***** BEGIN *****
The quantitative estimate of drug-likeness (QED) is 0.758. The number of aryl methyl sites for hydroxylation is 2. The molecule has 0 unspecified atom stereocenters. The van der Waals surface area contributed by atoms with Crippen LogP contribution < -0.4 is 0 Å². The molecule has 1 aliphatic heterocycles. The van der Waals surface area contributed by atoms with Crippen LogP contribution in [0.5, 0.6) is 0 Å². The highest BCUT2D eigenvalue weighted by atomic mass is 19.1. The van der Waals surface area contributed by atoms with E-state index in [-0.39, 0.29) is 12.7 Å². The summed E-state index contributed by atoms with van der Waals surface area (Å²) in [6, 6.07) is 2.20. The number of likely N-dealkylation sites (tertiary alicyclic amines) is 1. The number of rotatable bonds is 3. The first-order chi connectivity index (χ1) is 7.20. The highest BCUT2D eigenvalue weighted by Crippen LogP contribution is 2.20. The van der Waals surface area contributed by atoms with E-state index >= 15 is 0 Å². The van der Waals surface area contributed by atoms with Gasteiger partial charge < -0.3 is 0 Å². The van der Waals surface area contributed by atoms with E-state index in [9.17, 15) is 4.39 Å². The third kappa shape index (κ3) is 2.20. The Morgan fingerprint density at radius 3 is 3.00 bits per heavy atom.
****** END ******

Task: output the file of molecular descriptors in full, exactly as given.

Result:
The quantitative estimate of drug-likeness (QED) is 0.758. The number of aryl methyl sites for hydroxylation is 2. The molecule has 0 unspecified atom stereocenters. The van der Waals surface area contributed by atoms with Crippen LogP contribution < -0.4 is 0 Å². The molecule has 1 aliphatic heterocycles. The van der Waals surface area contributed by atoms with Crippen LogP contribution in [0.5, 0.6) is 0 Å². The highest BCUT2D eigenvalue weighted by atomic mass is 19.1. The van der Waals surface area contributed by atoms with E-state index in [-0.39, 0.29) is 12.7 Å². The summed E-state index contributed by atoms with van der Waals surface area (Å²) in [6, 6.07) is 2.20. The number of likely N-dealkylation sites (tertiary alicyclic amines) is 1. The number of rotatable bonds is 3. The first-order chi connectivity index (χ1) is 7.20. The highest BCUT2D eigenvalue weighted by Crippen LogP contribution is 2.20. The van der Waals surface area contributed by atoms with E-state index >= 15 is 0 Å². The van der Waals surface area contributed by atoms with Gasteiger partial charge < -0.3 is 0 Å². The van der Waals surface area contributed by atoms with E-state index in [9.17, 15) is 4.39 Å². The third kappa shape index (κ3) is 2.20. The Morgan fingerprint density at radius 3 is 3.00 bits per heavy atom.